Mrs Kelly then said he returned around half an hour to 40 minutes later and she said to him that he seemed to have been quick.

She added: "He told me 'I went for a walk instead to think something through'.

"I was immediately worried, the way he said it, he said it slowly. I thought, perhaps, he was worried about me.

"He said it was not me. It was a professional thing."

Mrs Kelly said her husband returned home at about 7pm on July 8 and seemed "quiet". She said they had a meal and went to watch the news on television but had not yet discussed how his day had gone.

"He seemed a little bit reluctant to come and watch the news," she said.

"The main story was that a source had identified itself and then immediately David said to me 'It's me'."

The revelation

Mrs Kelly said she thought she and her husband were watching Channel 4 News when he made his revelation.

She said: "My reaction was total dismay, my heart sank and I was terribly worried because the fact that he said that to me ... I knew that he was aware that his name would be in the public domain quite soon."

She said her husband had seemed "desperately unhappy about it, really really unhappy, totally dismayed".

She added: "He mentioned that he had had a reprimand at that stage from the MoD but that they had not been unsupportive, were his words."

Mrs Kelly said she had had difficulty getting details from her husband, that she had asked if it could cause problems for his pension or mean he would have to leave his job.

He said he might have to leave if it got worse.

Mrs Kelly described how they had a visit from a journalist called Nick Rufford. "We had been sitting out having a coffee in the garden. David had gone to put the tools away that he had been using during the day."

Mrs Kelly said she had not been aware that anyone else was there.

"I suddenly looked and David was talking to somebody."

She recognised it was Nick Rufford. Mr Rufford had been down to the Kellys' house before.

"No journalist had ever turned up before this. I was extremely alarmed."

Mrs Kelly said her husband confirmed later what she thought she had overheard, which was Rupert Murdoch's name and Dr Kelly asking Mr Rufford to leave.

She said the conversation lasted only about four to five minutes.

When asked what the conversation was about, Mrs Kelly said that they had been offered hotel accommodation in return for an article.

She said: "He (Rufford) said that David was to be named that night and the press were on their way in their droves.

"That was the language that David used, I'm not sure if Nick used that.

"He (Kelly) was very upset."

Mrs Kelly said her husband felt "the gloves were off now" and that his name would be used in any article by Mr Rufford.

The 'betrayal'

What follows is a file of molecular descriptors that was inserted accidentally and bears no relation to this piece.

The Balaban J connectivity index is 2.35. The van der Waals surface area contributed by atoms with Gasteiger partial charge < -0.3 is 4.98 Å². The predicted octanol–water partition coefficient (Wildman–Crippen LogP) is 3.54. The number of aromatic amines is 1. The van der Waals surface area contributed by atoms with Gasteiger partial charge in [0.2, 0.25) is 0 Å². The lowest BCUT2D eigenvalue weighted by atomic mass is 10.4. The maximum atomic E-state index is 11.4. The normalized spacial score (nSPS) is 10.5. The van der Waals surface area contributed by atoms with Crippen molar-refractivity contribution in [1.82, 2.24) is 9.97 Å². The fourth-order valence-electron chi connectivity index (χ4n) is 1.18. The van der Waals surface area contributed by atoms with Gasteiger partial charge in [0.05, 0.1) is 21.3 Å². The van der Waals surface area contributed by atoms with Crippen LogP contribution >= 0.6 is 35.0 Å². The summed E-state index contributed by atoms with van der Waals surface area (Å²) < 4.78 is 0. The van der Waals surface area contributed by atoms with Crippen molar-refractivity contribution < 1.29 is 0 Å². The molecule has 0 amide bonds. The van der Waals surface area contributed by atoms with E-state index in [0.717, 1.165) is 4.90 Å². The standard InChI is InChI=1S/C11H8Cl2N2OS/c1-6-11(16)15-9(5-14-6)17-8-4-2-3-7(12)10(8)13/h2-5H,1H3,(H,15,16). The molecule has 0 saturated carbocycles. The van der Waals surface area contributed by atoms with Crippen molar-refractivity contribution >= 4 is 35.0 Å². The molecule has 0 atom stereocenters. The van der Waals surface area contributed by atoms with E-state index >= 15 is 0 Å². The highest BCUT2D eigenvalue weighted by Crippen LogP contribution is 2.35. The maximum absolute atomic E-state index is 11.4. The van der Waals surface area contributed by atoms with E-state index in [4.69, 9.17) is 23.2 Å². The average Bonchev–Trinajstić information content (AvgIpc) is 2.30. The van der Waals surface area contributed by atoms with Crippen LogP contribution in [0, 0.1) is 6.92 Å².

Mrs Kelly told the inquiry that Dr Kelly felt "betrayed" by the MoD, which allowed his name to enter the public domain.


"He said several times over coffee, over lunch, over afternoon tea that he felt totally let down and betrayed," she said.

Mrs Kelly said her husband was filling his time giving briefings when he might have been more involved in proposed high level policy making.

Questioned once more about the visit of Mr Rufford, she said her husband had told her what the journalist had said and mentioned this proposed deal.

Mrs Kelly said her husband was upset because he felt he might have lost his friendship with Mr Rufford.

The 'safe' house

As he was telling her about his conversation with the journalist, she said she knew of a house in south west England where they could go if needed.

He then received a phone call from the MoD. When he came out, he told her: "I think we will be needing that house after all.

"The MoD press office have just rung to say that we ought to leave the house, and quickly, so that we would not be followed by the press."

Mrs Kelly said her husband did not tell her if the MoD had made any other offers of support.

The couple packed and left within 10 minutes and drove along the M4, reaching Weston-super-Mare by 9.30 or 9.45pm.

They decided to get a hotel for the night, she said, adding that her husband had been very tense during the drive and that she had asked him not to try to take telephone calls while he was driving.

He had tried to reach his line manager, Bryan Wells but reached an official named only as Kate.

He told her he had "cut and run", his wife told the inquiry.

She said she had never heard him use the phrase before, that it was unusual language for him, and a sign of how much stress he was under.

She said: "He was exceedingly upset, we both were, very anxious, very stressed."

She added: "I was trying to make conversation to relax him. I was trying to make this a positive experience for him."